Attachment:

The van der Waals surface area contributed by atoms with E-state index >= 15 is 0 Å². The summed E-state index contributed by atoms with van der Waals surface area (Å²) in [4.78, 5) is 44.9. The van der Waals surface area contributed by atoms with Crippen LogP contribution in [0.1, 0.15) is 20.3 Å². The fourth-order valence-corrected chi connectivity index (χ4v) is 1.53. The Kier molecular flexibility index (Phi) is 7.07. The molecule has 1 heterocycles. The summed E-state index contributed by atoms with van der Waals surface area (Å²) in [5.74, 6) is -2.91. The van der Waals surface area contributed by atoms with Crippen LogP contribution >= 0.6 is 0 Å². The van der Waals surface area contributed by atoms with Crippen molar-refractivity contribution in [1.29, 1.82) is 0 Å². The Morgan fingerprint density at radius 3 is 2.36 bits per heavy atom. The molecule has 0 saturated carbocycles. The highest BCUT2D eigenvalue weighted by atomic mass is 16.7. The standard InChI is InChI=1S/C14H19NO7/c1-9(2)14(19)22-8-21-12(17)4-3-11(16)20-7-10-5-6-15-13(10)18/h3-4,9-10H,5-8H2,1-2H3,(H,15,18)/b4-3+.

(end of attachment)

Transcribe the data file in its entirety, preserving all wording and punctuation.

The van der Waals surface area contributed by atoms with E-state index >= 15 is 0 Å². The summed E-state index contributed by atoms with van der Waals surface area (Å²) in [4.78, 5) is 44.9. The van der Waals surface area contributed by atoms with Crippen LogP contribution in [0.1, 0.15) is 20.3 Å². The fourth-order valence-corrected chi connectivity index (χ4v) is 1.53. The Kier molecular flexibility index (Phi) is 7.07. The molecule has 1 heterocycles. The summed E-state index contributed by atoms with van der Waals surface area (Å²) in [5.74, 6) is -2.91. The van der Waals surface area contributed by atoms with Crippen LogP contribution >= 0.6 is 0 Å². The van der Waals surface area contributed by atoms with Crippen molar-refractivity contribution in [1.29, 1.82) is 0 Å². The Morgan fingerprint density at radius 3 is 2.36 bits per heavy atom. The molecule has 0 saturated carbocycles. The highest BCUT2D eigenvalue weighted by atomic mass is 16.7. The standard InChI is InChI=1S/C14H19NO7/c1-9(2)14(19)22-8-21-12(17)4-3-11(16)20-7-10-5-6-15-13(10)18/h3-4,9-10H,5-8H2,1-2H3,(H,15,18)/b4-3+.